January 15, 1883.)
'Circuit Court, D. California.
Where a bill in equity is filed against one of the members of a copartnership to sct asidc partnership transactions, and vacate a conveyancc of real estate, assets of thc partnership, but held in the name of one of the partners for the henefit of thc firm, and for an account, all the partners arc indispensable parties to the bill.
INDISPENSABLE PAnTIES TO STOCRHOLDERS' En.L.
A stockholder of a New. York corporation filed a bill in equity, on behalf of h;mself and such other stockholdcrs of said corporation as shonld choose to come in, against a California corporation and other defendants, to set a,ide transactions between the said New York corporation and the other defendants; also, other transactions dependent thereon, without making the corporation of which hc is a stockholder a party to the bill. Held, that the New York corporation, of which complainant is a. stockholdcr, is an indispensable party to the Lill.
HEQUISITES OF STOCKIIOJ.DERS' Err.L.
Bill also held insufficient, as not containing the allegations essential to a stockholdcr's bill as established in Haloes v. Oakland, 104 D, 15.450; Hantington v. Palmer, Id. 482; and Dannmeyel' v. Coleman, 8 Sawy. 51 j [15. O. 11 FED. HEP.97.J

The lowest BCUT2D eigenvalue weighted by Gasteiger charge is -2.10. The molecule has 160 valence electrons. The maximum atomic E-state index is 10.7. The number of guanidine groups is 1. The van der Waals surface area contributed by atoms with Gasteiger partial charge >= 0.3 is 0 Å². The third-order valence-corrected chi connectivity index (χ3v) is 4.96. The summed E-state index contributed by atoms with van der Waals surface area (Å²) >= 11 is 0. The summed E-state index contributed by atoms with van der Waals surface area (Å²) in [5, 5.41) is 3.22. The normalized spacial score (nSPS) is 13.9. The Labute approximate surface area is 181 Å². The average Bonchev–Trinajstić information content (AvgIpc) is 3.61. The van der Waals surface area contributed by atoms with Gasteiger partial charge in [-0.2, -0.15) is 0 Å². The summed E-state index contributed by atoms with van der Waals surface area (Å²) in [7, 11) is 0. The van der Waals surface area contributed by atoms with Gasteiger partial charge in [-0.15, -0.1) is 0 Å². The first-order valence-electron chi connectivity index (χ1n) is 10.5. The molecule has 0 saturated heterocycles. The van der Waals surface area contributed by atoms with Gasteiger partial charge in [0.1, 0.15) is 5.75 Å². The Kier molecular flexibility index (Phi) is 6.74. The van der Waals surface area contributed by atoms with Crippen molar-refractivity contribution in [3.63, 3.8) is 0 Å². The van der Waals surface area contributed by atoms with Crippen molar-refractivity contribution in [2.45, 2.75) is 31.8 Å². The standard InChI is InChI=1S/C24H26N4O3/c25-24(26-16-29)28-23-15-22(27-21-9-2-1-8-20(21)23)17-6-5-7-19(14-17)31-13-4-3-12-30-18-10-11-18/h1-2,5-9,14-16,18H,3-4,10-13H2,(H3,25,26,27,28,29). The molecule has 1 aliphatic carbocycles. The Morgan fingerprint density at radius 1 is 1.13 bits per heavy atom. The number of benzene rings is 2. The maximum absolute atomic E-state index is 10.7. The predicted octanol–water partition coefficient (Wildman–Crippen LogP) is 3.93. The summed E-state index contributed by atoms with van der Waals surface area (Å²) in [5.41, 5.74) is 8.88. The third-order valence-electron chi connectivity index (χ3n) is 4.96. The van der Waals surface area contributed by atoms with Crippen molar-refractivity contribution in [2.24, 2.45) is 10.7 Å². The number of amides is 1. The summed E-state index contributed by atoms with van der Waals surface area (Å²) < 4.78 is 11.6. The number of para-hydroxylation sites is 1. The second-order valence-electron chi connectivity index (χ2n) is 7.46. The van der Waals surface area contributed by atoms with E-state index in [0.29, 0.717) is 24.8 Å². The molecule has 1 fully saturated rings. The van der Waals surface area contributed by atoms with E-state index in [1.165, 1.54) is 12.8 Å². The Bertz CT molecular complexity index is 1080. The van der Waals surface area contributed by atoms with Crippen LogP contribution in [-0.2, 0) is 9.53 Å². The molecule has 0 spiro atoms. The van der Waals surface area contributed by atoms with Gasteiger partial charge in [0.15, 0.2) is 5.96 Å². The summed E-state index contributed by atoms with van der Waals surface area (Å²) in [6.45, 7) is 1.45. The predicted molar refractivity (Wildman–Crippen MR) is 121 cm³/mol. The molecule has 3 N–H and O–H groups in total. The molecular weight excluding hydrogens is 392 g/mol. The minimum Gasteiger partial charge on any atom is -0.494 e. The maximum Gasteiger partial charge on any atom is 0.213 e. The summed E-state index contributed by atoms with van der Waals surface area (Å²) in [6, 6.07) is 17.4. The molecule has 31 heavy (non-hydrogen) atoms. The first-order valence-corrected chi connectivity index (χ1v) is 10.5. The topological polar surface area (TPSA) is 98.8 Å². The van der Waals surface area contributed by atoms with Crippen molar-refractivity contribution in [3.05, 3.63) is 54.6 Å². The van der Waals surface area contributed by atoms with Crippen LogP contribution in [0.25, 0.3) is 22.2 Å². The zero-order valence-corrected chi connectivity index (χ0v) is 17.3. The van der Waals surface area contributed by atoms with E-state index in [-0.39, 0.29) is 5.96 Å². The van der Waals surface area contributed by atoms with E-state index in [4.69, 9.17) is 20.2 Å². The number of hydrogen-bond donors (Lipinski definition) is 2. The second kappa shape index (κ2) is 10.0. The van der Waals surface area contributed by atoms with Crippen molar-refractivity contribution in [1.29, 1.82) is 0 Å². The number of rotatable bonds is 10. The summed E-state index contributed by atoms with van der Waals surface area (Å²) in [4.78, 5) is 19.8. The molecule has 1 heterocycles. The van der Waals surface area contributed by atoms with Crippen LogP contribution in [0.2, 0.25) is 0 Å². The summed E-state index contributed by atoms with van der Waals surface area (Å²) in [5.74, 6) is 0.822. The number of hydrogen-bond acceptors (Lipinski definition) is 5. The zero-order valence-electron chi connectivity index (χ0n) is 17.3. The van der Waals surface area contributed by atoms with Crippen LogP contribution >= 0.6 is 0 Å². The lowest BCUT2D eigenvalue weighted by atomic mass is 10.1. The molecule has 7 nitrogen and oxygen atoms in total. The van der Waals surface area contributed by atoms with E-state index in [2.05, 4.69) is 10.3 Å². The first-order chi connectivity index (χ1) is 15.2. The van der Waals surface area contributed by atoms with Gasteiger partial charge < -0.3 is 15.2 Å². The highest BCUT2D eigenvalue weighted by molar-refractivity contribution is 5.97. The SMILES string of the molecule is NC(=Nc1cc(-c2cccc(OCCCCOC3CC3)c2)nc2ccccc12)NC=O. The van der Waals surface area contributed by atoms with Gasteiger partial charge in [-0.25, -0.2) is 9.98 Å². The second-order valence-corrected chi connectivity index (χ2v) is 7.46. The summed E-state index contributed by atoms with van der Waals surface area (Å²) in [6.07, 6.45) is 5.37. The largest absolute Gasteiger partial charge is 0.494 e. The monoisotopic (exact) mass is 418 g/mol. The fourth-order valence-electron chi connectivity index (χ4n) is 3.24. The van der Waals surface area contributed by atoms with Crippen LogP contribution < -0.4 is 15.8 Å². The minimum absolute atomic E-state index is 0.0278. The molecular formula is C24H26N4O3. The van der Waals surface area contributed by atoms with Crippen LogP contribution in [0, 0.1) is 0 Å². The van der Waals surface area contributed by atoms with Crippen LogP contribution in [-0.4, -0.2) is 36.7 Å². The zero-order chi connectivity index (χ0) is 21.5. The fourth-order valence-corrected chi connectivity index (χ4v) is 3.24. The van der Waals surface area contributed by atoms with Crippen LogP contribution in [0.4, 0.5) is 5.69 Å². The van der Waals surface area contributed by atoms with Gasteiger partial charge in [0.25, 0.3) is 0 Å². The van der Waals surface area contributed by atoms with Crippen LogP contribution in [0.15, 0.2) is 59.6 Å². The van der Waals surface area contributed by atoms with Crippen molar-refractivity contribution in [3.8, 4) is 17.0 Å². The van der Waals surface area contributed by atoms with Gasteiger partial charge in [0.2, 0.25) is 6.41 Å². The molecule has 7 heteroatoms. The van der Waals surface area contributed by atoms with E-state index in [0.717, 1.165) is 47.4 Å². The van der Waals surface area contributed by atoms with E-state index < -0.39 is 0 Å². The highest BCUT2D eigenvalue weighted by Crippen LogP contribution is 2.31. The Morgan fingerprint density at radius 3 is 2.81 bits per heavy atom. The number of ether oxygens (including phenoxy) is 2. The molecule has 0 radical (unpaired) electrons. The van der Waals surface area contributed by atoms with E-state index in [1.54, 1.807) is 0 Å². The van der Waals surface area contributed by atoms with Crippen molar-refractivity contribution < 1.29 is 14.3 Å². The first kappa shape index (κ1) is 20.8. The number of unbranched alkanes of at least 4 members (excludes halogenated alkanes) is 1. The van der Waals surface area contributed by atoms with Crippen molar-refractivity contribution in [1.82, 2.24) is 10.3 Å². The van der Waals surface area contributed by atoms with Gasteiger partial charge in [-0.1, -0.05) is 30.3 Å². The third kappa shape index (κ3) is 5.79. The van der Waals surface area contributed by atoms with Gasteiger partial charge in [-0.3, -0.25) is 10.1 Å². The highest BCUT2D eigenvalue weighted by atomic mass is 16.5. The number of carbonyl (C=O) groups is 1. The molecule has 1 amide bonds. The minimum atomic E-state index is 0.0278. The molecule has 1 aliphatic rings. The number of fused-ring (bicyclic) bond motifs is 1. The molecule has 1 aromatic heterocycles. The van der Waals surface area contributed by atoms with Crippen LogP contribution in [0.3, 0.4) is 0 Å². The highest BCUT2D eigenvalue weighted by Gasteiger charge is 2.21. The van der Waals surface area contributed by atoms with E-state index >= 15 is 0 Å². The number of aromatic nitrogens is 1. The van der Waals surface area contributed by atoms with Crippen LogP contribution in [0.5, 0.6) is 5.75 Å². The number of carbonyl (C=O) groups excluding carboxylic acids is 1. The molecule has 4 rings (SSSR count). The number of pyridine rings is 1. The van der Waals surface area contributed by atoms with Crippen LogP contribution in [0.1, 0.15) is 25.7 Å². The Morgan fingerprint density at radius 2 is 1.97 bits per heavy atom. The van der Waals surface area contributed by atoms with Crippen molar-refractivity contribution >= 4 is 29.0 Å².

Demurrer to Bill in Equity. This is a bill in equity, filed by complainant on his own behalf, and on behalf of all other stockholders of a New York corporation who may come in and join in the expense, against a California corporation, Donohoe, and other natural persons. The bill is very long, and sets out many large and complicated transactions which took place, as is alleged, under the authority and by direction of the firm of Donohoe, Kelly & Co., with the fraudulent purposes of obtaining possession of the large estates of the New York corporation. It is alleged generally, in substance, among other things, that, being stockholders of the New York corporation, Donohoe and Kelly managed to obtain control of a majority of the stock of the corporation through proxies and otherwise, elected and controlled its officers, and for fraudulent purposes organized another corporation under the laws of California, to which, by means of their control, they procured a conveyance by the New York COl"POration of all the property; that by means of tbeir position they also took control and management of the California corporation, and in connection with it performed numerous other fraudulent acts alleged in the bill, by means of "hich the New York corporation and its stockholders were defrauded of their rights. This general statement will be sufficient to illustrate the points of the decision, without going into the particulars set out at great length in the bill. The New York corporation is not made a party to the bill, either as complainant or defendant. The acts complained of as against Donohoe are alleged to haye been performed by bim in connection with Kelly,